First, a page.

Anticoagulants are a cornerstone of treatment in atrial fibrillation. Nowadays, direct oral anticoagulants (DOACs) are extensively used for this condition in developed countries. However, DOAC treatment may be inappropriate in certain patient populations, such as: patients with chronic kidney disease in whom DOAC concentrations may be dangerously elevated; frail elderly patients with an increased risk of falls; patients with significant drug–drug interactions (DDI) affecting either DOAC concentration or effect; patients at the extremes of body mass in whom an “abnormal” volume of distribution may result in inappropriate drug concentrations; patients with recurrent stroke reflecting an unusually high thromboembolic tendency; and, lastly, patients who experience major hemorrhage on an anticoagulant and in whom continued anticoagulation is deemed necessary. Herein we provide a fictional case-based approach to review the recommendations for the use of DOACs in these special patient populations.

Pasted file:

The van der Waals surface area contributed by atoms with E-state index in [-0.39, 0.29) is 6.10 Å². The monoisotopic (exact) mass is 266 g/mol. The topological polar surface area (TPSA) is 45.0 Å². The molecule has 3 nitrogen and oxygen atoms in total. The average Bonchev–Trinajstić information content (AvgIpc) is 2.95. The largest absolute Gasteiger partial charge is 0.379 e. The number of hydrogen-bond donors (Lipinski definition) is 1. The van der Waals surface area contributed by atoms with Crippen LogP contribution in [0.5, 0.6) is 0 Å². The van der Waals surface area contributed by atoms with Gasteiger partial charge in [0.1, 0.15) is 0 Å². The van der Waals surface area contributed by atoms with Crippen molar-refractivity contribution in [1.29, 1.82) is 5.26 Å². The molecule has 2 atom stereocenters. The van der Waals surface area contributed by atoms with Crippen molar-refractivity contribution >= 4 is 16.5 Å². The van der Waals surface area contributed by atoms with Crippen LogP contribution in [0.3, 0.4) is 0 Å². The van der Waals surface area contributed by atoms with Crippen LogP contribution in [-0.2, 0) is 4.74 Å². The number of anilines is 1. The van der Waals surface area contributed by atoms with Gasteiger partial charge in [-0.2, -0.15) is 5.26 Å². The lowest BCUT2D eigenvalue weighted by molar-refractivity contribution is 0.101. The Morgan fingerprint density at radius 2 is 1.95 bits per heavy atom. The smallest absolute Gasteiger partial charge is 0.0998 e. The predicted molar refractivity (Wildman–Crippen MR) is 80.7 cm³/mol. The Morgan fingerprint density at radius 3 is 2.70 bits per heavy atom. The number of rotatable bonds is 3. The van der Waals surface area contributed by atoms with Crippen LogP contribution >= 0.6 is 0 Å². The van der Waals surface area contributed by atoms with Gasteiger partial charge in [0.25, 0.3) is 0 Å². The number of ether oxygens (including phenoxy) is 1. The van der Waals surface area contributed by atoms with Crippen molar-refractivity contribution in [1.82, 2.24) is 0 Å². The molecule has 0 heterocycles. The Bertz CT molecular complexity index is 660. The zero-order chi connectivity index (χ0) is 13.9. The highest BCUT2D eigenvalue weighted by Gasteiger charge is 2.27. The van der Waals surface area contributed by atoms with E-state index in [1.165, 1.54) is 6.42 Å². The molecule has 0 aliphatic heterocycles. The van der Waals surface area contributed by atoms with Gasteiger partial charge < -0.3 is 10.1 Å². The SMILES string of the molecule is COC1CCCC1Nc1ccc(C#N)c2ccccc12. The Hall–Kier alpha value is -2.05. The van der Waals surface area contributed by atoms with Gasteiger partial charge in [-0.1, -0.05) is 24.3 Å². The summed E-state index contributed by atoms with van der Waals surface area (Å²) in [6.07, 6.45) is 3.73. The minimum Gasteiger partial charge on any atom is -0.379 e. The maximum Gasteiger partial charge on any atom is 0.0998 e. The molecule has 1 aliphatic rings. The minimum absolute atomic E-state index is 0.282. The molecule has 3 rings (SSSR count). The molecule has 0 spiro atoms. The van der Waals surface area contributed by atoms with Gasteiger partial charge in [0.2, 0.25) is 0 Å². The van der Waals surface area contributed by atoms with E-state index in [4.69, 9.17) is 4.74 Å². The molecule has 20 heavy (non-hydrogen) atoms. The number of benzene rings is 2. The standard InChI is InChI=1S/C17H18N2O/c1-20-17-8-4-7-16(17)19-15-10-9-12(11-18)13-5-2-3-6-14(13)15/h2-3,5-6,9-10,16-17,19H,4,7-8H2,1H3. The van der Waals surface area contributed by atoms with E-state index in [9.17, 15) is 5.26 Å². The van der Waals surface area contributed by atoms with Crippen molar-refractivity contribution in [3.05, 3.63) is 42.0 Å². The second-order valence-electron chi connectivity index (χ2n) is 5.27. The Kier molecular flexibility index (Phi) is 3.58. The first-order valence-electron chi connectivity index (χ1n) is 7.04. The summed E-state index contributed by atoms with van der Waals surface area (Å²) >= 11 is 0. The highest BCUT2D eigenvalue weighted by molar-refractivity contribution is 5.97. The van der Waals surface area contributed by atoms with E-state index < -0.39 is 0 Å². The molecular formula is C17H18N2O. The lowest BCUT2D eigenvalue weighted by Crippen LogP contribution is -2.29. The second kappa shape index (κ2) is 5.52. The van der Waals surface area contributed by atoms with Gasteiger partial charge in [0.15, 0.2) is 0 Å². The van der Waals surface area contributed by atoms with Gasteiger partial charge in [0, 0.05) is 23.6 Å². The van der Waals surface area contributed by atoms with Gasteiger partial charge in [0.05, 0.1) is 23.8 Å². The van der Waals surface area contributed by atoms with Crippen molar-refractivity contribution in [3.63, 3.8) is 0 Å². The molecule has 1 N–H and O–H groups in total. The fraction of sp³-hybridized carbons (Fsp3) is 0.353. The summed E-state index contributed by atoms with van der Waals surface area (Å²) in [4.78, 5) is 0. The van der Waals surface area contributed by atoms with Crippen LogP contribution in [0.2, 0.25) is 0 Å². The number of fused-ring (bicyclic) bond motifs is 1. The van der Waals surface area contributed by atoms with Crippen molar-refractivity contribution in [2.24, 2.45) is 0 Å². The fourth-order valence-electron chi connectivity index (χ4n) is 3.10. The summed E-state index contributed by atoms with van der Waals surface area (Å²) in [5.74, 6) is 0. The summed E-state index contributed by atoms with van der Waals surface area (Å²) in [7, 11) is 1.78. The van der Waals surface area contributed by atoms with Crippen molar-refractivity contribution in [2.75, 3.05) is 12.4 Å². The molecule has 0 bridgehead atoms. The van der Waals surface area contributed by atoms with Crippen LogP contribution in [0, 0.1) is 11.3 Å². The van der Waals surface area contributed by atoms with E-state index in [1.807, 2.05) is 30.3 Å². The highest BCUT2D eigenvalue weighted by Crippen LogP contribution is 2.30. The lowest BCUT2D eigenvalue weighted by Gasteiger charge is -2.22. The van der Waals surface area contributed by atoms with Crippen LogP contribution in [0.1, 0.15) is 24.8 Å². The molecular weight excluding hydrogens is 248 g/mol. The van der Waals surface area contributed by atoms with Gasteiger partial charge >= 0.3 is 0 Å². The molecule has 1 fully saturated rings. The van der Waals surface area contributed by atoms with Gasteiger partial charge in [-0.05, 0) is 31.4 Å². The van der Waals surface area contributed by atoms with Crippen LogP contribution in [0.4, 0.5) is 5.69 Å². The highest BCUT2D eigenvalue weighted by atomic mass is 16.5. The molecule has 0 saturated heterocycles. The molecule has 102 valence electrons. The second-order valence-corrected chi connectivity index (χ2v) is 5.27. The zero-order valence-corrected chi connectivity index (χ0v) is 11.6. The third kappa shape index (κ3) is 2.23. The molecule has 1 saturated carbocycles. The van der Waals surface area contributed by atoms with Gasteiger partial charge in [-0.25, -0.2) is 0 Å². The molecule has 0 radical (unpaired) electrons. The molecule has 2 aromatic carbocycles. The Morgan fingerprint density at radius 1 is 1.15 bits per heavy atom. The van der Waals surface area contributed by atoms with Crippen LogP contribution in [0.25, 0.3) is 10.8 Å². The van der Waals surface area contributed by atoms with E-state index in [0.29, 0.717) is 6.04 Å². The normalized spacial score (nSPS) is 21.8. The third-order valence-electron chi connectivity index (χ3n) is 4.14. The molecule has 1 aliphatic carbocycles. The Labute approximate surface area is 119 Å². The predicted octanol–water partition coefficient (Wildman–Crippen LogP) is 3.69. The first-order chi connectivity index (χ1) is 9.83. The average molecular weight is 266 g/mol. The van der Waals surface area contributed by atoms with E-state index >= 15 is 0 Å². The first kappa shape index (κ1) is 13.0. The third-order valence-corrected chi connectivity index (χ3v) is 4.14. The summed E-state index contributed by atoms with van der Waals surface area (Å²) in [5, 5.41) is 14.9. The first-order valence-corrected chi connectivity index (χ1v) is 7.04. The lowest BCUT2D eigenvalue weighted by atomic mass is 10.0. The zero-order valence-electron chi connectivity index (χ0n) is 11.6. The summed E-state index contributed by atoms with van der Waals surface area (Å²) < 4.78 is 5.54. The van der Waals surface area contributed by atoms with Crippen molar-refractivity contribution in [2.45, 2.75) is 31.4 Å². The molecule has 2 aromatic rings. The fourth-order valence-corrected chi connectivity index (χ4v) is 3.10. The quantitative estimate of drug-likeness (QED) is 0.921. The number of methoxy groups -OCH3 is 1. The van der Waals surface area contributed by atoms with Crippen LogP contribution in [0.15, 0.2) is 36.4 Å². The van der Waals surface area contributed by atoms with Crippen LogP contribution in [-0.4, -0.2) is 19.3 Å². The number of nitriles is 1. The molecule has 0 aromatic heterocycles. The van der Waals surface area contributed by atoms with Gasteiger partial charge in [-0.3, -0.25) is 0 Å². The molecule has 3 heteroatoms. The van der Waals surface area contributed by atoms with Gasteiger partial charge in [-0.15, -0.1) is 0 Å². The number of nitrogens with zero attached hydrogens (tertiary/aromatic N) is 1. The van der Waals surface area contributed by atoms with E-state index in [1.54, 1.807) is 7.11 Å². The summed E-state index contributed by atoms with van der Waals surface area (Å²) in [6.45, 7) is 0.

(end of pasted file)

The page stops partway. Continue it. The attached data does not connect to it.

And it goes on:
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© 2023 by the authors.
- atrial fibrillation
- direct oral anticoagulants
- special populations